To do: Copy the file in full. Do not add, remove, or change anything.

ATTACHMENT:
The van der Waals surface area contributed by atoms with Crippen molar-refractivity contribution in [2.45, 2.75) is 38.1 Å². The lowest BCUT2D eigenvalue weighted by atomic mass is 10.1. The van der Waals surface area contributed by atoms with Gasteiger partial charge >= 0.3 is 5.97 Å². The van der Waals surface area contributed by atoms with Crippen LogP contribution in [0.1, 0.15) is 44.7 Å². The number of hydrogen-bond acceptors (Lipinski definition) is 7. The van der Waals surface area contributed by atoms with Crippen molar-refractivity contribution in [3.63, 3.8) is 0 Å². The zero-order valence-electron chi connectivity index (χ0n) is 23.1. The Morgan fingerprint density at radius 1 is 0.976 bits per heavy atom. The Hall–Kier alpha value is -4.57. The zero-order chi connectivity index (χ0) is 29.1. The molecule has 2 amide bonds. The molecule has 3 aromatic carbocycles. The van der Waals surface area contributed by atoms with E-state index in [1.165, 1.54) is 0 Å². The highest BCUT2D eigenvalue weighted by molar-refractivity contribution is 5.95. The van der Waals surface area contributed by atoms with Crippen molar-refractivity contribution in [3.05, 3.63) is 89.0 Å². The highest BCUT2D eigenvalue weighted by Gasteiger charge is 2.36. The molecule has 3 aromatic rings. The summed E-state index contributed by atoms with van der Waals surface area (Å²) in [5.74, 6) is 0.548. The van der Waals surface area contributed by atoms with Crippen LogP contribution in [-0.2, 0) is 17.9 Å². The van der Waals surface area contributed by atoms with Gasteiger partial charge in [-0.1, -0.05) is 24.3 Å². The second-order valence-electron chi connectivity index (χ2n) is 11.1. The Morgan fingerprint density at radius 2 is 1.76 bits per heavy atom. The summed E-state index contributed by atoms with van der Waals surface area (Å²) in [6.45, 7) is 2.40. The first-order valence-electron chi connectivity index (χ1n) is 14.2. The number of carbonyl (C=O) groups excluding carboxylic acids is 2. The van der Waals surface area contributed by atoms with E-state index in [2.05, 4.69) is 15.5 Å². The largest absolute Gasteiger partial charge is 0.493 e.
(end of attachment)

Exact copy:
The van der Waals surface area contributed by atoms with Crippen molar-refractivity contribution in [2.45, 2.75) is 38.1 Å². The lowest BCUT2D eigenvalue weighted by atomic mass is 10.1. The van der Waals surface area contributed by atoms with Gasteiger partial charge >= 0.3 is 5.97 Å². The van der Waals surface area contributed by atoms with Crippen LogP contribution in [0.1, 0.15) is 44.7 Å². The number of hydrogen-bond acceptors (Lipinski definition) is 7. The van der Waals surface area contributed by atoms with Crippen molar-refractivity contribution in [3.63, 3.8) is 0 Å². The zero-order valence-electron chi connectivity index (χ0n) is 23.1. The Morgan fingerprint density at radius 1 is 0.976 bits per heavy atom. The Hall–Kier alpha value is -4.57. The zero-order chi connectivity index (χ0) is 29.1. The molecule has 2 amide bonds. The molecule has 3 aromatic carbocycles. The van der Waals surface area contributed by atoms with E-state index in [1.165, 1.54) is 0 Å². The highest BCUT2D eigenvalue weighted by molar-refractivity contribution is 5.95. The van der Waals surface area contributed by atoms with Crippen molar-refractivity contribution in [3.05, 3.63) is 89.0 Å². The highest BCUT2D eigenvalue weighted by Gasteiger charge is 2.36. The molecule has 3 aromatic rings. The summed E-state index contributed by atoms with van der Waals surface area (Å²) in [5.74, 6) is 0.548. The van der Waals surface area contributed by atoms with Crippen LogP contribution in [-0.2, 0) is 17.9 Å². The van der Waals surface area contributed by atoms with Gasteiger partial charge in [-0.1, -0.05) is 24.3 Å². The second-order valence-electron chi connectivity index (χ2n) is 11.1. The Morgan fingerprint density at radius 2 is 1.76 bits per heavy atom. The summed E-state index contributed by atoms with van der Waals surface area (Å²) in [6.45, 7) is 2.40. The first-order valence-electron chi connectivity index (χ1n) is 14.2. The number of carbonyl (C=O) groups excluding carboxylic acids is 2. The van der Waals surface area contributed by atoms with E-state index in [2.05, 4.69) is 15.5 Å². The largest absolute Gasteiger partial charge is 0.493 e.